Conflicts compromised oil-for-food, panel reports

U.N. investigators find favoritism in contracts

February 04, 2005|By Stevenson Swanson | Stevenson Swanson,CHICAGO TRIBUNE

NEW YORK - In its first detailed report on the United Nations' oil-for-food program, a panel of investigators painted a picture yesterday of a humanitarian effort that was run with little oversight and headed by a U.N. bureaucrat who repeatedly made improper requests for oil from Saddam Hussein's Iraq.

Condemning the actions of program chief Benon Sevan, the investigation led by former Federal Reserve Chairman Paul A. Volcker said that Sevan's oil deals "created a grave and continuing conflict of interest," which "seriously undermined the integrity of the United Nations."

Mark Malloch Brown, chief of staff for U.N. Secretary-General Kofi Annan, said that Sevan and Joseph Stephanides, another U.N. official named in the report, would be disciplined and could face criminal charges.

Yesterday's report did not address allegations involving Annan and his son, Kojo, who worked for a Swiss company that had a contract to inspect goods bound for Iraq under the $64 billion oil-for-food program.

Critics have questioned whether Annan used improper influence to get the contract for the company, Cotecna Inspection SA, or whether Kojo traded on his family name to get his job and lobby U.N. officials to award the contract to his employer.

Volcker said those questions would be the subject of another report, likely in a few months. Annan has denied any wrongdoing. Brown read a statement from Annan in which he said he awaited the Volcker panel's findings "with a clear conscience."

The oil-for-food program was intended to ease the burden of the comprehensive U.N. sanctions that were imposed in 1990 after Iraq's invasion of Kuwait.

Starting in 1996, the U.N. Security Council allowed Iraq to sell oil and use the proceeds to buy food and other essential supplies, theoretically under close supervision of U.N. officials, who were supposed to ensure that none of the items Iraq bought could be used for military purposes.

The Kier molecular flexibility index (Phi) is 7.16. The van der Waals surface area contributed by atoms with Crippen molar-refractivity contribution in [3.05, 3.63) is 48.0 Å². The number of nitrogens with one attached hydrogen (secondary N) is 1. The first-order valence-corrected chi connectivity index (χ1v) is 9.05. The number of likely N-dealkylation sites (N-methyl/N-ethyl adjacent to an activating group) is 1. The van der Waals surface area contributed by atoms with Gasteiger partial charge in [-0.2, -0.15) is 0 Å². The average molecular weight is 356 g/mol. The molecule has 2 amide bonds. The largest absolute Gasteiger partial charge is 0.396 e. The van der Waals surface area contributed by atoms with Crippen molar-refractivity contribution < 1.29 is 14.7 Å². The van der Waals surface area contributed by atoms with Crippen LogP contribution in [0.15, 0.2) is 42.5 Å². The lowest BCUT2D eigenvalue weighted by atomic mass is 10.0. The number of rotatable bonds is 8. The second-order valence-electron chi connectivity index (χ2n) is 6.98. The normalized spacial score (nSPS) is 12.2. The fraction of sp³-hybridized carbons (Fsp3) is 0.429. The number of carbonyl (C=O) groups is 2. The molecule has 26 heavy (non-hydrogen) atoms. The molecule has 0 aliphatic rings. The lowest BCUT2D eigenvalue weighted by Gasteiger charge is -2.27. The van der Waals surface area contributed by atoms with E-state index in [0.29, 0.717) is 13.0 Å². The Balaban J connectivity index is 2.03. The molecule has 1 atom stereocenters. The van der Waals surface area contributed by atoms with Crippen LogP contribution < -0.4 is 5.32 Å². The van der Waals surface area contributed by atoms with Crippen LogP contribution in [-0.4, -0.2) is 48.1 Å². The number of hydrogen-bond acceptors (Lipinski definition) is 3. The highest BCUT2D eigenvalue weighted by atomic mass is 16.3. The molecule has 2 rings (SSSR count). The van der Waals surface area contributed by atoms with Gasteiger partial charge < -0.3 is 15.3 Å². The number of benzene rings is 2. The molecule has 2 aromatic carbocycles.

In its 219-page initial report, the panel said Sevan, a Cyprus native, asked Iraqi officials for several allocations of oil in 1998-2001 totaling 7.3 million barrels. Iraqi officials, wishing to curry favor with the program's head, granted his requests.

Sevan solicited the allocations on behalf of a small Swiss-based oil company, African Middle East Petroleum Co. Ltd., which made $1.5 million by reselling the oil, the report said.

The company, known as AMEP, was run by Fakhry Abdelnour, described in the report as an Egyptian-born oil trader. The report quoted an Iraqi official as saying that when Sevan first asked for an oil allocation in 1998, he said it was to "help a friend" and named Abdelnour.

The three-member Volcker committee, which includes a South African judge and a Swiss criminologist, found no hard evidence that Sevan received kickbacks from AMEP but noted that he reported $160,000 in cash payments between 1999 and 2003 on U.N. financial disclosure forms.

Sevan, who has denied any wrongdoing, said he received the money from his aunt, but panel members were clearly skeptical of this "unexplained wealth," noting that his aunt was a retired Cyprus government photographer who lived on a modest pension.

Another major area of concern in the panel's report was in the awarding of three key contracts when the program was established in 1996.

The panel found "convincing and uncontested evidence" that selection of the three contractors - Banque Nationale de Paris of France, Saybolt Eastern Hemisphere BV of Holland and Lloyd's Register Inspection Limited of Great Britain - did not conform to established bidding rules.

The Chicago Tribune is a Tribune Publishing newspaper.

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